|Publication number||US5686365 A|
|Application number||US 07/821,653|
|Publication date||Nov 11, 1997|
|Filing date||Jan 16, 1992|
|Priority date||Jan 16, 1992|
|Publication number||07821653, 821653, US 5686365 A, US 5686365A, US-A-5686365, US5686365 A, US5686365A|
|Inventors||Carol M. Jantzen|
|Original Assignee||United States Department Of Energy|
|Export Citation||BiBTeX, EndNote, RefMan|
|Patent Citations (5), Non-Patent Citations (2), Referenced by (2), Classifications (22), Legal Events (5)|
|External Links: USPTO, USPTO Assignment, Espacenet|
The United States Government has rights in this invention pursuant to Contract No. DE-AC09-89SR18035 between the U.S. Department of Energy and Westinghouse Savannah River Company.
1. Field of the Invention
The present invention relates to the dissolution of silica-rich fibers such as borosilicate glass, fiberglass and asbestos. More particularly, the present invention relates to preparation of contaminated and hazardous silica-rich fibers for stabilization and disposal.
2. Discussion of Background
Silica-rich fibers include glass fibers, borosilicate glass fibers, fiberglass and asbestos. These types of fibers are found in insulation and filter material. In particular, so-called HEME (High Energy Mist Eliminator) and HEPA (High Energy Particulate Absorber) filters are made of borosilicate glass fibers, the latter with a binder such as polyurethane foam, the former without a binder. These filters are usually encased in steel frames.
HEME and HEPA filters, because they are highly efficient, are often used when contaminants are present since it is then so much more important to cleanse the air of the contaminants before venting it to the atmosphere. Periodically, however, the filters themselves must be replaced and the used filters properly disposed of. Proper disposal is frequently made more complicated by the nature of the contaminants adsorbed by the filter material.
For example, in a radioactive environment such as in a facility for processing radioactive waste or spent nuclear fuel, HEPA and HEME filters can become contaminated by radioisotopes such as cesium-137 and strontium-90, both having relatively longer decay half-lives and being known carcinogens. If the concentrations of these and other radioisotopes present on the filters are sufficiently great, the filters cannot be disposed of as "low-level radioactive waste" but must meet requirements for disposal as "high-level radioactive wastes". Currently, high level radioactive waste is prepared for disposal by encapsulating it in glass to stabilize it for long term storage until radioactive decay reduces the primary hazard of the waste--radioactivity--to innocuous levels. If the contaminant-bearing filter material can be dissolved, it could be incorporated into the predominantly silica matrix of the bulk glass. A filter frame, if present, can then be decontaminated and disposed of as low-level radioactive waste or perhaps reused. Dissolution of the glass fibers of the filters would decrease the volume of material requiring disposal and simplify disposal because no additional techniques would be needed to stabilize and encapsulate the fibers for disposal.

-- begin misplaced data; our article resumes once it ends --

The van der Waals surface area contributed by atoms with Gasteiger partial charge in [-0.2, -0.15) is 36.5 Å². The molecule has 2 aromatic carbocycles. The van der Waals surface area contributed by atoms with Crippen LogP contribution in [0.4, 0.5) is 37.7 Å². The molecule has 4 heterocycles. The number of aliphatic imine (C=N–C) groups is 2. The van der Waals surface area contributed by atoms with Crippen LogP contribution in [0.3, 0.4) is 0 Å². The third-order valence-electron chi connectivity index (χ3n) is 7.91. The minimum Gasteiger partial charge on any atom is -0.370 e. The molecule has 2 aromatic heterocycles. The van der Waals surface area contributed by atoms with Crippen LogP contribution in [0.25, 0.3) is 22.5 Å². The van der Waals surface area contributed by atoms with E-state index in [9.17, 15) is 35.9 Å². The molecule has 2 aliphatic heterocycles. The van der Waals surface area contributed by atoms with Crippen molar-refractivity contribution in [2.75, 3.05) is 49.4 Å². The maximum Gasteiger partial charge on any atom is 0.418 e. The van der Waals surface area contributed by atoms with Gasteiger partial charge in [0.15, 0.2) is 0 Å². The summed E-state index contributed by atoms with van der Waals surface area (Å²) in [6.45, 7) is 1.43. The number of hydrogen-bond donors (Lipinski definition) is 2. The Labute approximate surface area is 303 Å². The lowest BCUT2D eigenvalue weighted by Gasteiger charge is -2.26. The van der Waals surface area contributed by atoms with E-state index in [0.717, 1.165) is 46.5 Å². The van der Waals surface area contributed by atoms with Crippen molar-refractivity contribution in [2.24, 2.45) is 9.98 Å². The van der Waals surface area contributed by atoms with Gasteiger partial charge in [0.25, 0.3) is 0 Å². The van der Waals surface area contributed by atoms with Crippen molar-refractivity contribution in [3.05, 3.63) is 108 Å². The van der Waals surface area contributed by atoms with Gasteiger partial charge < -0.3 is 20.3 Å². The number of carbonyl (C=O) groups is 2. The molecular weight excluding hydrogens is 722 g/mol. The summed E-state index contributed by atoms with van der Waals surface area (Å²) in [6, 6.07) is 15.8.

However, bulk glass is not easily dissolved. It is this very characteristic of glass that recommends it as a matrix for the long term encapsulation of radionuclides.
In U.S. Pat. No. 4,995,916 issued February 1991 to Meikrantz et al., there is disclosed a process for decontaminating radioactively contaminated filters made of phenolic resins, rather than borosilicate glass, and recovery of hazardous material attached thereto. This process begins with dissolution of the filter material in a strong acid (8-12 M nitric acid) at elevated temperature to solubilize the filter material, followed by recovery of the contaminant of interest using standard chemical techniques.